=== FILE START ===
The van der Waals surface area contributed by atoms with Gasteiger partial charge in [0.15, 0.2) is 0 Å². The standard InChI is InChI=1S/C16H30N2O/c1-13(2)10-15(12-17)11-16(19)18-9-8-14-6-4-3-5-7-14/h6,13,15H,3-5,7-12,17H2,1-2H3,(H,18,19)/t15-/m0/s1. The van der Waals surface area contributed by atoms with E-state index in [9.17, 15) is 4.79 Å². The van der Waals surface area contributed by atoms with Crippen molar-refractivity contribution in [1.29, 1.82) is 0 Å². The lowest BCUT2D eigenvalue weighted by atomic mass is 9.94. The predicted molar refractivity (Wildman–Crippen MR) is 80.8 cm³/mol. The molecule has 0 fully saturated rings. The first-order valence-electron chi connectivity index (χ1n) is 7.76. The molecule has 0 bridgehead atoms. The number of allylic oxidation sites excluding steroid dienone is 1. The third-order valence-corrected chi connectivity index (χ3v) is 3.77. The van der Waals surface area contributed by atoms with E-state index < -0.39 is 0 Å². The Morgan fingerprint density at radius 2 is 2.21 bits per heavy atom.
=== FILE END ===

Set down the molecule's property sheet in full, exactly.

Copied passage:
The van der Waals surface area contributed by atoms with Gasteiger partial charge in [0.15, 0.2) is 0 Å². The standard InChI is InChI=1S/C16H30N2O/c1-13(2)10-15(12-17)11-16(19)18-9-8-14-6-4-3-5-7-14/h6,13,15H,3-5,7-12,17H2,1-2H3,(H,18,19)/t15-/m0/s1. The van der Waals surface area contributed by atoms with E-state index in [9.17, 15) is 4.79 Å². The van der Waals surface area contributed by atoms with Crippen molar-refractivity contribution in [1.29, 1.82) is 0 Å². The lowest BCUT2D eigenvalue weighted by atomic mass is 9.94. The predicted molar refractivity (Wildman–Crippen MR) is 80.8 cm³/mol. The molecule has 0 fully saturated rings. The first-order valence-electron chi connectivity index (χ1n) is 7.76. The molecule has 0 bridgehead atoms. The number of allylic oxidation sites excluding steroid dienone is 1. The third-order valence-corrected chi connectivity index (χ3v) is 3.77. The van der Waals surface area contributed by atoms with E-state index < -0.39 is 0 Å². The Morgan fingerprint density at radius 2 is 2.21 bits per heavy atom.